Having thrown themselves into a new situation, expats are naturally on the lookout for information which can aid them in their foreign life. This demand helps to fuel strong expat communities within which information is shared and people are generally keen to help each other.
Starting afresh in new surroundings takes away opportunities for brand loyalty, which means as a marketer, if you manage to get one expat onside you’ve got the potential to get many more as a direct result. Because of this, expat communities provide a unique opportunity for expat marketers.
The social media revolution
Traditionally online expat interaction took place through forums. However, fuelled by the social media revolution much of it has gravitated to sites like Facebook and Twitter. In fact, according to expatforum.com 60% of expats said they regularly use Facebook, and the many flourishing expat pages on the site are testament to the expat demographic making its mark. Some of these successful pages include InterNations, who easily get over 200 Likes on many of their posts and have nearly 100,00 Likes on their page itself. They manage to keep people engaged very effectively, mainly through the use of pictures and interesting facts and information.
Of course this is something marketers are taking note of; according to marketingprofs.com, 62% of advertising and marketing executives expect companies to increase their spend on Facebook marketing in the next 12 months. This shift begs the question: which tool is more useful for expat marketers, Facebook or forums?
Although 60% of expats regularly use Facebook, the amount frequently frequenting forums is only just over a tenth of this amount, according to the same Expat Forum figures. As such Facebook signifies a bigger audience who can be targeted more often.
When harnessed properly this can be incredibly effective, as HSBC showed with their Expat Explorer Survey campaign. This study gathered data from 5,000 expats across the globe and collated it into a table and map of statistics, making it the biggest survey of its kind. Through using primarily social media it managed to reach 200,000 people across the Internet upon its launch, with no advertising spend at all.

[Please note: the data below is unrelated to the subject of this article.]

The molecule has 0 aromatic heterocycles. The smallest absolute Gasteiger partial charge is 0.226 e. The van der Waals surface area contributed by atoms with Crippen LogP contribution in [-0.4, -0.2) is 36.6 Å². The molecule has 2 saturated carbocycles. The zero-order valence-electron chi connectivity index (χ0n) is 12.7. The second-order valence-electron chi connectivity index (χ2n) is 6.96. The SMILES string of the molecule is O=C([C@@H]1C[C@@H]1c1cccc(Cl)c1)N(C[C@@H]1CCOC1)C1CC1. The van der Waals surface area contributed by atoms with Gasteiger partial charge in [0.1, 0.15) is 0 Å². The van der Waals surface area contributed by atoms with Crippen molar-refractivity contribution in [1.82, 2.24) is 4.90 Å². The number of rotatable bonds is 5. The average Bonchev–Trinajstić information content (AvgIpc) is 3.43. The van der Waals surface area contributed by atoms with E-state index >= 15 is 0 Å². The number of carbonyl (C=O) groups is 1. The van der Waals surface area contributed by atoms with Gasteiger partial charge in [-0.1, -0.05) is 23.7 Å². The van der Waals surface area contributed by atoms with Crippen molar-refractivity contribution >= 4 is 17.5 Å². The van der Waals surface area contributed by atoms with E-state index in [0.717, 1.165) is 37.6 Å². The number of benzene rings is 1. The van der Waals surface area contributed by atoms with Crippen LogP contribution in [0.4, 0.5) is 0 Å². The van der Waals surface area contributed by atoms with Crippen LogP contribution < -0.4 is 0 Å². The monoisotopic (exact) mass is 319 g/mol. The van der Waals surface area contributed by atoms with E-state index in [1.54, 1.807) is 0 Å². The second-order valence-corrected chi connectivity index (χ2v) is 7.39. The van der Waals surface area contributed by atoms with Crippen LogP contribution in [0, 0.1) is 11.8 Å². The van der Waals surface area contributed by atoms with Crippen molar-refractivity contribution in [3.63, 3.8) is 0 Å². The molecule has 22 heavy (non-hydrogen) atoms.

A similar strategy to target expats on sites like Facebook was used by American sports channel ESPN when it began its European operations. Here the idea was to create a buzz powered by the strong opinions that many people have on sport. After launching a campaign targeting American expats in the Netherlands and France, its overwhelming success led to a subsequent expansion to include Switzerland and Germany.
It can be helpful to consider brands in a similar way to family and friends for expats. When they move away, they use social media to keep in contact with loved ones at home, why should their favourite brands be any different? Social media can be an effective way of bridging the previously mentioned issue of expats lacking brand loyalty, by acting as a tool to keep in touch with them wherever they go.
Despite the unprecedented rise Facebook has seen in recent years, there are still many reasons why forums remain the go to choice for lots of expats. Plenty of forums are still flourishing, with sites like expatforum.com getting over 1 million hits on a monthly basis. One of the main reasons for this is they have much more efficient ways of categorisation and archiving. The problem with Facebook can be having to trawl through hundreds of unrelated posts before finally finding whatever information you’re after.
Another issue for marketers can be Facebook’s terms and conditions. Especially when setting up your own page you of course remain subject to the company rules. Issues can come with the fact they ‘reserve the right to reject or remove Pages for any reason. These terms are subject to change at any time.’
There have been many examples of pages being removed without explanation. As such, to avoid losing all of your hard earned networking progress, it’s best to thoroughly familiarise yourself with their terms and conditions before setting up a page or taking out any adverts with Facebook.
Overall, whilst there’s no doubt Facebook has become a remarkable and unique tool for marketers, it hasn’t entirely swept in to replace forums for expat netizens. Whilst its extra functionality as a way to keep in touch with friends and family no doubt serves as a big attraction, it still struggles to match forums as an efficient and reliable source for information. As such marketers looking to target expats online need to look into a healthy mix of both, supplemented by other social media sites and more traditional methods in order to maximise their online presence.